Vikesh Kapoor is currently working on his debut LP with Adam Selzer (M. Ward, The Decemberists, Langhorne Slim), due out in early spring 2013.
Kapoor's last release, “Newspress Scare,” a 7-inch vinyl with digital download, was released in February 2010 by Good People. Kapoor performed a sold-out record release show in Cambridge, MA before heading out on a 3-week Midwestern and Northeastern tour. The record received attention from the Boston Globe, the Boston Phoenix, the Portland Phoenix, and mainstay blogs like "I Guess I'm Floating."
He has supported The Felice Brothers, AA Bondy, Tim Fite, Basia Bulat, Willy Mason, Willis Earl Beal, and Spirit Family Reunion.
-In April 2010, Kapoor was asked to sing an original composition at Howard Zinn's memorial service at Boston University, alongside Noam Chomsky and other prestigious speakers and civil rights activists.
-In June 2010, Kapoor won the Best Music Award in the Folk category presented by the Boston Phoenix, the city's largest arts & entertainment publication. He was the only artist nominated without a full-length album, with senior music editor Michael Brodeur championing Kapoor's "Newspress Scare" as one of the best releases in Boston of the year.
-In December 2010, Kapoor was nominated for two Boston Music Awards in the Folk and Singer-Songwriter categories.
Newspress Scare 7" record w/ digital download (Good People) February 2010
On the Tail of a White Donkey CD-EP (Self-released) July 2008 SOLD OUT
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"Through a fictional story about a town whose news press has broken, Kapoor muses on media's societa..."Through a fictional story about a town whose news press has broken, Kapoor muses on media's societal influence and the frightening power of propaganda. With a laid-back yet precise delivery, Kapoor navigates effortlessly through lyrical nuggets such as "The mayor slumps up on his soapbox and looks to his scuffed black boots/ He knows his megaphone is plugged with slogans he never understood." On the less lofty, yet equally gorgeous "Oh, Siv," Kapoor visits well-traveled girl-leaves-boy territory without sounding trite or disingenuous. Rounding off this impressive little 7" is a wonderful cover of the popular standard "Mack The Knife." Kapoor's future as a songwriter is bright, and Newspress Scare is merely a glimpse into his potential."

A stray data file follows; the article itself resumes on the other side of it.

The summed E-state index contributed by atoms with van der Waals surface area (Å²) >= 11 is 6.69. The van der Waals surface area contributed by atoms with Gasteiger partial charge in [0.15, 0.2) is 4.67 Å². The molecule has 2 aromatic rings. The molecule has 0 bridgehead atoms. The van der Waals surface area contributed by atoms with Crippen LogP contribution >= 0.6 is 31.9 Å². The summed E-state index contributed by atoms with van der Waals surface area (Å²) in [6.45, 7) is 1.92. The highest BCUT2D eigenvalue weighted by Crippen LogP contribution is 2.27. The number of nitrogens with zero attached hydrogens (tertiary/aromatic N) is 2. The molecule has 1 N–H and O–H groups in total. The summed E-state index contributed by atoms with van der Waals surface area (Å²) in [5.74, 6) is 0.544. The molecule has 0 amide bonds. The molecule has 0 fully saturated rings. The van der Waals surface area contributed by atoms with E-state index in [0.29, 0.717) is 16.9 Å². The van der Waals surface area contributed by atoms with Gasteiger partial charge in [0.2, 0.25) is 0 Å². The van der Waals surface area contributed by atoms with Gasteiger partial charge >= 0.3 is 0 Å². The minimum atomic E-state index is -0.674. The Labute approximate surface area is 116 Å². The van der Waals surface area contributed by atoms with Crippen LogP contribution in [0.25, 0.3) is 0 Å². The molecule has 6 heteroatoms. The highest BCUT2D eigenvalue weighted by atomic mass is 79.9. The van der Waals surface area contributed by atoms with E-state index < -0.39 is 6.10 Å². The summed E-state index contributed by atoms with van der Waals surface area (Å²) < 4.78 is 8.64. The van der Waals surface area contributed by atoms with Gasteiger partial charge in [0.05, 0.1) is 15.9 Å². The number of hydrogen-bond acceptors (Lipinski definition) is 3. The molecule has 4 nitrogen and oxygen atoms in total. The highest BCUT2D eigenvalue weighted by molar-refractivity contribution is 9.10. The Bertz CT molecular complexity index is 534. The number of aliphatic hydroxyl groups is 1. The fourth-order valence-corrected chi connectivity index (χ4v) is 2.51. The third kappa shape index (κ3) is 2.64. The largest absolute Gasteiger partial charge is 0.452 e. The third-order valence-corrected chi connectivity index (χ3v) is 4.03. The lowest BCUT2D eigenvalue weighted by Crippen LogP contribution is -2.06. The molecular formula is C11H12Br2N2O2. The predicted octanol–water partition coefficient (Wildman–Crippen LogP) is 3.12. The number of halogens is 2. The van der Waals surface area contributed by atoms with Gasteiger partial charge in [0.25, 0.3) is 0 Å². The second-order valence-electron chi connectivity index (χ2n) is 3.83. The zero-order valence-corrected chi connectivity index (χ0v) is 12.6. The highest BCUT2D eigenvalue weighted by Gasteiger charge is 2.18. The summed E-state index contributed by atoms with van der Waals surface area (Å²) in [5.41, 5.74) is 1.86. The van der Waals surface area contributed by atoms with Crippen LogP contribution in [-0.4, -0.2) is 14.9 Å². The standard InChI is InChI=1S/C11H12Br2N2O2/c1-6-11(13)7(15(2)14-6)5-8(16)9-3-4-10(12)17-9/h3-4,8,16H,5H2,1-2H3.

Weekly Dig Feature
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[....] "Raised by immigrant parents who left a poor part of India, Kapoor is a firm believer in the ...[....] "Raised by immigrant parents who left a poor part of India, Kapoor is a firm believer in the American dream. At the suggestion that his songs transport to old-time Appalachia, Kapoor takes out his guitar and says, "Open your ears a little bit and understand." Folk music has always been about making old songs new." [....] - Neil Mirochnick
Full write- up at: http://www.weeklydig.com/%5Bcatpath%5D/200909/vikesh-kapoor
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"At first glance Kapoor - skinny dude in flannel shirt with a harmonica, guitar, and fedora, looks l..."At first glance Kapoor - skinny dude in flannel shirt with a harmonica, guitar, and fedora, looks like the second coming of iconic troubadour Woody Guthrie.
And when he opens his mouth, you think he just might be. The local singer-songwriter sounds familiar with singing spare folk songs that are deeply personal." - James Reed
Boston Phoenix Feature
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"His verses attach themselves seamlessly" -Michael Brodeur Full write-up: http://thephoenix.com/..."His verses attach themselves seamlessly" -Michael Brodeur
Bostonist Show Review
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"Kapoor was the unifying grace of the evening, playing middle ground to the ages represented in the ..."Kapoor was the unifying grace of the evening, playing middle ground to the ages represented in the previous acts. He took the old and spoke it as new."